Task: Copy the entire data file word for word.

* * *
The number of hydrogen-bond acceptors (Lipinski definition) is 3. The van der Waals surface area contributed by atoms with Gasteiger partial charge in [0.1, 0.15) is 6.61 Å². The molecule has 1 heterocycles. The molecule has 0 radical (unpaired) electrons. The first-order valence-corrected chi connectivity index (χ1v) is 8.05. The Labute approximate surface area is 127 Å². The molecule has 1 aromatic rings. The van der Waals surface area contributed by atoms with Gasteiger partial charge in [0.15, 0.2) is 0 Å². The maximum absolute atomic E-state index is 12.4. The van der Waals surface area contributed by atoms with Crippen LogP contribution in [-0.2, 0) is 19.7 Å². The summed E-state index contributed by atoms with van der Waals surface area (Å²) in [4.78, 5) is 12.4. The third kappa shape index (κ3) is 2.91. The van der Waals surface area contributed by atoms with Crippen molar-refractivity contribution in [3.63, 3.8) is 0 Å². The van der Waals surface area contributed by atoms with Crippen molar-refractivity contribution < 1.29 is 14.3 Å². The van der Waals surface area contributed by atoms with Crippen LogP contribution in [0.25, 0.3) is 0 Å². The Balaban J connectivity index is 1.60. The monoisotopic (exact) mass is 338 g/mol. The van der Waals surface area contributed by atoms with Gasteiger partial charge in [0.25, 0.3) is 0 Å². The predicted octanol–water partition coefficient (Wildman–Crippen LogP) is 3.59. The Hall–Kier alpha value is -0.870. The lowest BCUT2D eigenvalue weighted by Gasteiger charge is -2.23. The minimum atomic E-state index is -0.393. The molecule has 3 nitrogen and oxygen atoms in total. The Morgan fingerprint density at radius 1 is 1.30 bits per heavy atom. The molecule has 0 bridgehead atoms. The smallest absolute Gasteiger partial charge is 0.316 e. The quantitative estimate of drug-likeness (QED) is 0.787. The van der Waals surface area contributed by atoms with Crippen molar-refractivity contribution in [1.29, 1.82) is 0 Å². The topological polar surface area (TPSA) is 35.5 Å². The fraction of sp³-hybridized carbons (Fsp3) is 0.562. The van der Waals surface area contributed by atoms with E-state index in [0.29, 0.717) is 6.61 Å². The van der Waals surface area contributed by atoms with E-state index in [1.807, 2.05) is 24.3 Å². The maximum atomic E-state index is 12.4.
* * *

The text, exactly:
The number of hydrogen-bond acceptors (Lipinski definition) is 3. The van der Waals surface area contributed by atoms with Gasteiger partial charge in [0.1, 0.15) is 6.61 Å². The molecule has 1 heterocycles. The molecule has 0 radical (unpaired) electrons. The first-order valence-corrected chi connectivity index (χ1v) is 8.05. The Labute approximate surface area is 127 Å². The molecule has 1 aromatic rings. The van der Waals surface area contributed by atoms with Gasteiger partial charge in [0.15, 0.2) is 0 Å². The maximum absolute atomic E-state index is 12.4. The van der Waals surface area contributed by atoms with Crippen LogP contribution in [-0.2, 0) is 19.7 Å². The summed E-state index contributed by atoms with van der Waals surface area (Å²) in [4.78, 5) is 12.4. The third kappa shape index (κ3) is 2.91. The van der Waals surface area contributed by atoms with Crippen molar-refractivity contribution in [3.63, 3.8) is 0 Å². The van der Waals surface area contributed by atoms with Crippen molar-refractivity contribution < 1.29 is 14.3 Å². The van der Waals surface area contributed by atoms with Crippen LogP contribution in [0.25, 0.3) is 0 Å². The Balaban J connectivity index is 1.60. The monoisotopic (exact) mass is 338 g/mol. The van der Waals surface area contributed by atoms with Gasteiger partial charge in [0.25, 0.3) is 0 Å². The predicted octanol–water partition coefficient (Wildman–Crippen LogP) is 3.59. The Hall–Kier alpha value is -0.870. The lowest BCUT2D eigenvalue weighted by Gasteiger charge is -2.23. The minimum atomic E-state index is -0.393. The molecule has 3 nitrogen and oxygen atoms in total. The Morgan fingerprint density at radius 1 is 1.30 bits per heavy atom. The molecule has 0 bridgehead atoms. The smallest absolute Gasteiger partial charge is 0.316 e. The quantitative estimate of drug-likeness (QED) is 0.787. The van der Waals surface area contributed by atoms with Crippen molar-refractivity contribution in [1.29, 1.82) is 0 Å². The topological polar surface area (TPSA) is 35.5 Å². The fraction of sp³-hybridized carbons (Fsp3) is 0.562. The van der Waals surface area contributed by atoms with E-state index in [0.29, 0.717) is 6.61 Å². The van der Waals surface area contributed by atoms with E-state index in [1.807, 2.05) is 24.3 Å². The maximum atomic E-state index is 12.4.